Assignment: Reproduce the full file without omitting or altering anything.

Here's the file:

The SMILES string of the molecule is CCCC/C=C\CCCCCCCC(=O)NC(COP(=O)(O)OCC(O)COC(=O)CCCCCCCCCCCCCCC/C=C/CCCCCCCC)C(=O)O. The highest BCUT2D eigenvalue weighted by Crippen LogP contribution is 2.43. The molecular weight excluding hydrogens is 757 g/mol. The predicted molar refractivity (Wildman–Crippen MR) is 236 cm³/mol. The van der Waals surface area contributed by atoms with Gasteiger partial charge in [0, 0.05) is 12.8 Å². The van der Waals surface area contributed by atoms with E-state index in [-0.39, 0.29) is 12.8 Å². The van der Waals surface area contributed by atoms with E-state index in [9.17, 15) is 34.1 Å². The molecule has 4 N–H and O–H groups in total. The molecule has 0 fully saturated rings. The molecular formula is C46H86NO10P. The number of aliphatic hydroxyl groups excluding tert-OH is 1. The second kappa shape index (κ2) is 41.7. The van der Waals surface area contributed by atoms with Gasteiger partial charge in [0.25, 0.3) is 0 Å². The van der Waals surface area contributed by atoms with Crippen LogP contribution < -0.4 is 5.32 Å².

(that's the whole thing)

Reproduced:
The SMILES string of the molecule is CCCC/C=C\CCCCCCCC(=O)NC(COP(=O)(O)OCC(O)COC(=O)CCCCCCCCCCCCCCC/C=C/CCCCCCCC)C(=O)O. The highest BCUT2D eigenvalue weighted by Crippen LogP contribution is 2.43. The molecular weight excluding hydrogens is 757 g/mol. The predicted molar refractivity (Wildman–Crippen MR) is 236 cm³/mol. The van der Waals surface area contributed by atoms with Gasteiger partial charge in [0, 0.05) is 12.8 Å². The van der Waals surface area contributed by atoms with E-state index in [-0.39, 0.29) is 12.8 Å². The van der Waals surface area contributed by atoms with E-state index in [9.17, 15) is 34.1 Å². The molecule has 4 N–H and O–H groups in total. The molecule has 0 fully saturated rings. The molecular formula is C46H86NO10P. The number of aliphatic hydroxyl groups excluding tert-OH is 1. The second kappa shape index (κ2) is 41.7. The van der Waals surface area contributed by atoms with Gasteiger partial charge in [0.25, 0.3) is 0 Å². The van der Waals surface area contributed by atoms with Crippen LogP contribution < -0.4 is 5.32 Å².